The other thing that can be difficult is learning to manage conflict with the friends I do have. Indecisiveness makes me anxious, which can be a problem when my best friends do not like to make decisions. They tend to be people pleasers that want to make sure everyone is comfortable with whatever is decided. I would rather go along with a less favorable choice than spend half an hour trying to decide on something that everyone agrees on. Sometimes my anxiety gets the better of me, and I become frustrated and push people away. This causes a whole new level of conflict because my friends don’t understand why I am responding in this way.

Friendship is complicated, and we don’t always know what to do to solve conflicts. As I grow to trust others more, I have learned to simply ask about things I do not understand. I have learned to ask for reassurance when I do not know how a recent conflict has affected a relationship. I have learned to ask what I can do better and how I can make things right with someone. They say it takes courage to apologize to someone, but not apologizing is so much harder for me. I need to know my status with someone, even if it is negative, I just need to know what to expect from them. I think that it must get tiring for my friends to constantly deal with my questions and insecurities, but I am so grateful that they are patient with my shortcomings because friendship really is complicated for me.

Grief is Love

Sometimes you have to tell a story to get it out of you. I’ve been watching a lot of movies lately. It seems like everything hits me harder now that he’s gone. I see these movies and just think of everything that has happened in the last few months.

I remember waking up that morning like any other morning. I had slept in a bit, which was not unusual for me at that time. I went downstairs and my little niece looked at me and said, “Mommy is sad. The baby won’t wake up.” I went to my brother’s room and my sister-in-law went past me, crying, “he won’t wake up… I don’t know what to do.” My brother was in the room trying to do CPR on his little body. I asked what they had tried to do, gave some suggestions, nothing of substance. I don’t think it was really real for me at that point.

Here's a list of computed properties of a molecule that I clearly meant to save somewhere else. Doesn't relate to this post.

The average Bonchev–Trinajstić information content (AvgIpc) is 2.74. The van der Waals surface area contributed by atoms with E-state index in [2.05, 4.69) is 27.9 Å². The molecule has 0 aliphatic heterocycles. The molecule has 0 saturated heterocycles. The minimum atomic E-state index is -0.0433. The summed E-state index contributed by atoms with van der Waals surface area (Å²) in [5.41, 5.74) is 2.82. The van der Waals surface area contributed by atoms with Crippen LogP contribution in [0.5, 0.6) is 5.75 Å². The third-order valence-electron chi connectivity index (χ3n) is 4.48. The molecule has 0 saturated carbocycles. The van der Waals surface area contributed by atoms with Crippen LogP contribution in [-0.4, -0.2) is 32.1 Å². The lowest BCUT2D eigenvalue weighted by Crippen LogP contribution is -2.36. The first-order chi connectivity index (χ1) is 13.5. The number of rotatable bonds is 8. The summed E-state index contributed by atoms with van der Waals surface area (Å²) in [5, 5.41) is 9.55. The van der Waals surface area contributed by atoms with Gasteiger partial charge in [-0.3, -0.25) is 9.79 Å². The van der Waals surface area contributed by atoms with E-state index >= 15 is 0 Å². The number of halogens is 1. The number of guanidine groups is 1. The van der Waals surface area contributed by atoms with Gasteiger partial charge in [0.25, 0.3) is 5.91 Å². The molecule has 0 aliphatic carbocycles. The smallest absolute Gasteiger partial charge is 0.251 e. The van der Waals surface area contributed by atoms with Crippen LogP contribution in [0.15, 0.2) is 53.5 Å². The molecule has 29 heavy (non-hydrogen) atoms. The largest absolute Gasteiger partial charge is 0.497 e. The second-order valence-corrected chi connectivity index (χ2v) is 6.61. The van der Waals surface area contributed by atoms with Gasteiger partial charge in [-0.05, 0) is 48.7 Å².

The police arrived a few minutes later. I went to keep the children away from the situation while the parents talked to the police and paramedics and firemen and anyone else who came. After a while, I took the children into their room and asked them to pray for their brother. My brother and sister-in-law went to the hospital. He wasn’t responsive at that point, but he wasn’t gone yet. We still had a glimmer of hope that he would survive, that he would come back, that he would be okay.

I remember the call… “He’s gone…” My little nephew was in the middle of a bite of pizza when I explained that his baby brother would not be coming back and that we had to go to the hospital to see him one last time. This amazing little 5 year old just started crying and didn’t want to finish his food, but we did. We finished our little lunch and headed to the hospital to say our goodbyes. I tried to get everything ready. I threw a bunch of candy and snacks in my bag to help console the children while we waited to see the lifeless body of my less than 2 month old nephew.

When we arrived at the hospital, we waited outside with the children’s other aunt, and my aunt also came after a few minutes. As we sat and ate candy while waiting for everything to be ready for the children to come in, I knew the younger two might never understand. This didn’t seem to mean much to them, other than that the adults and their older brother were sad. They were still fighting over toys and wanting their treats. Even after we went in, my three year old niece was playing with the doctor’s face as he explained what would happen next. It was somewhat frustrating, but also comforting, to know that she wasn’t experiencing the grief the rest of us felt.

When it was my turn to hold my sweet nephew for the last time, the reality struck me that he was really gone. I had known he wasn’t going to come back or get better, but feeling his cold skin made my heart stop for a second. I would never hold him again in this life. I would never stroke his head as he slept in my lap or hold him as he looked with wide eyes around the room. This was goodbye.